Walls by Ryan Rush (Why Everybody’s Stuck and Nobody Has To Be)

Walls, why everybody’s stuck (and nobody has to be), by Ryan Rush is the latest book I’ve received from Tyndale House for reviewing.

Rush is a pastor, and the book uses a system of “Faith Breakthroughs” from his church to help people to overcome areas in their life where they have settled for less than what God has for them.

He defines walls not as our circumstances, but as our unhealthy mindsets which may have formed, in many cases from those circumstances.

The essential message is to find what God promises on the topic, and focus on those promises rather than on our current way of seeing the situation based on emotions and flesh based perspectives.

In a way, it seems a bit overly simple. A bit like it’s advice you’ve heard many times before, but broken down more into steps and presented in a more inspiring way. But then, even if we’ve heard the solution of relying on God’s promises instead of our perspectives before, it’s still not something most of us are good at.. so while it seems simplistic at the same time it seems like solid ground to work from.

There’s not a whole lot of specifics on how to actually make the change, as he admits it’s different for everyone. He doesn’t go a whole lot into offering specific promises to use either, instead encouraging you to use various resources including talking to other people to learn to seek out for yourself what God says and choose on your own what promise to claim as yours over the situation. And he does also go into a discussion on the difference between promises made to a specific biblical person at a specific time, and those that are applicable to everyone from God.

Some of the resources that are suggested are listed on a website for the book, which is mentioned pretty often throughout the book. While there isn’t a whole lot on the site yet, I think that may be more a factor of the book still being really new.

The Your Breakthrough section of the site has a series of videos that give a short overview of the various parts of the book, which would probably be a good starting point to watch before reading even to have a good idea where things are going.

The site also does have some interesting information, including a chart of various attributes of God and what walls result from issues in those specific areas and what is needed to overcome them, and another chart showing various attributes and points we should reach on our journey in the various areas.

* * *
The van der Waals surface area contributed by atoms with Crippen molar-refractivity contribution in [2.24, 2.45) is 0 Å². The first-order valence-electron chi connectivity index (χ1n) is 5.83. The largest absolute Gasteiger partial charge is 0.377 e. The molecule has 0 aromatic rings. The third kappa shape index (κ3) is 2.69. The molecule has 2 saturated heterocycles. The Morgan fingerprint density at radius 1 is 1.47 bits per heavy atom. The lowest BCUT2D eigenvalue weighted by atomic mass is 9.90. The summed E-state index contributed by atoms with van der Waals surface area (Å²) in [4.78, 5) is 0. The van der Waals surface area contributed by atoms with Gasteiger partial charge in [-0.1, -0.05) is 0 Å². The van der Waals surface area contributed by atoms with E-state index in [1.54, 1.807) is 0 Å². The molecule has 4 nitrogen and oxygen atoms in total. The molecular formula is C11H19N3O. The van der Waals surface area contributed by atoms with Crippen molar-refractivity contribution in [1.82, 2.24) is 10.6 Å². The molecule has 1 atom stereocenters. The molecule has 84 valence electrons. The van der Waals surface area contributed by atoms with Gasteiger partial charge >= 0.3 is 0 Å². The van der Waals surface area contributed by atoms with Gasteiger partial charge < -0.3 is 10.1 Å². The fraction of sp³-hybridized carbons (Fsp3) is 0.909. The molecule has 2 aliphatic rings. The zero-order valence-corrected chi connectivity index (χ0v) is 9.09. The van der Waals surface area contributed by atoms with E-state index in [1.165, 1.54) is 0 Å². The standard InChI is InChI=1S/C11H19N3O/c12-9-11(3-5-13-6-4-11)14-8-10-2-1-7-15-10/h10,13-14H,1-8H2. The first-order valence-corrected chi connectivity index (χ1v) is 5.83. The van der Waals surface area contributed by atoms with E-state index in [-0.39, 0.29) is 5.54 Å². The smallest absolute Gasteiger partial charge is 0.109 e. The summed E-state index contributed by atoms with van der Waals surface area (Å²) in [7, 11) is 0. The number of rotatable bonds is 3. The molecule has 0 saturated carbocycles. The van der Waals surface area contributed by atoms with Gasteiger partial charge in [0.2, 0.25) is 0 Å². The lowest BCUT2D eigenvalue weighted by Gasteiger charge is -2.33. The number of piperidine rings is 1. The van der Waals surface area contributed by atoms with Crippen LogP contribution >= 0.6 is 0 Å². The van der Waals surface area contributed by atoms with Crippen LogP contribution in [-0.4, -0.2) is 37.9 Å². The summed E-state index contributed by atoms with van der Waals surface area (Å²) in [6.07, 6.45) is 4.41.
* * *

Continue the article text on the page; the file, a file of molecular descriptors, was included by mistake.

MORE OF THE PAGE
There is also a quiz that is on the site that will give you an area where you might have walls to be considered. This actually made me laugh when I first took it, because while it was right on as far as naming a specific area I’ve been working against issues, this area wasn’t something that had been on my radar at all while reading the book.. in spite of my having had a good number of areas in mind.

The book is well written, inspiring, and easy to read, with lots of examples to make it easily understood including many involving the author’s own struggles in areas of his own life.

First chapter

Tyndale House page for the book

Amazon

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But what did she mean?

Quiz question recently.

“A boat is moving north at 30 km/hour. Wind is blowing south at 35 km/hour. What is the boat’s speed?”

First thought: 30 km/h north… duh… it directly said that in the first part of the question..

Second thought: 5 km/h south aka backwards, 30 north minus 35 south… boat really needs a new captain as why would you sit there trying to go 30 km/h and not boost it up when you realized you were going so slow you were actually being blown backwards rather than making any progress at all

Third thought: 65 km/h north. then the wind is slowing that down by 35, giving you the boat actually moving at the 30 that you were told at the start.

3 completely different answers… all three of which i could support from the question.

For the record, the official answer was the second option. I’d guessed the third from figuring the boat would be unlikely to stay moving backwards. That’s what I get for using logic.

unfortunately, this particular instructor does this a lot. and doesn’t answer clarification questions during the quizzes because she says that makes it unfair to students that already answered that one. and is unsympathetic to our attempts to show how the questions could be taken in other ways than the ones she intends.

so it really turns what should be a simple plug numbers into a formula quiz into a matter of sitting there and trying to really figure out if the teacher writing this question is coming from the same viewpoint as i am on reading and answering the question.

because if what i think i’m answering isn’t what she thought she was asking, i’m the one who takes the hit and gets the question wrong.

it’s an added challenge that i’m not a big fan of having… but i think that’s mainly because i’m not used to having to wonder. usually things on tests and quizzes tend to be written as straight forward as possible.

but i wonder… in general life… how often i’m cluelessly doing the same thing and failing to take into account how someone else is approaching the given situation, and the fact that they might be seeing a vastly different question than the one that i’m working with.

maybe that’s sometimes why my boat is going 65km/h in one direction, while someone else’s is going 5 km/h in the opposite way.

and chances are, maybe neither one of us is on the right track!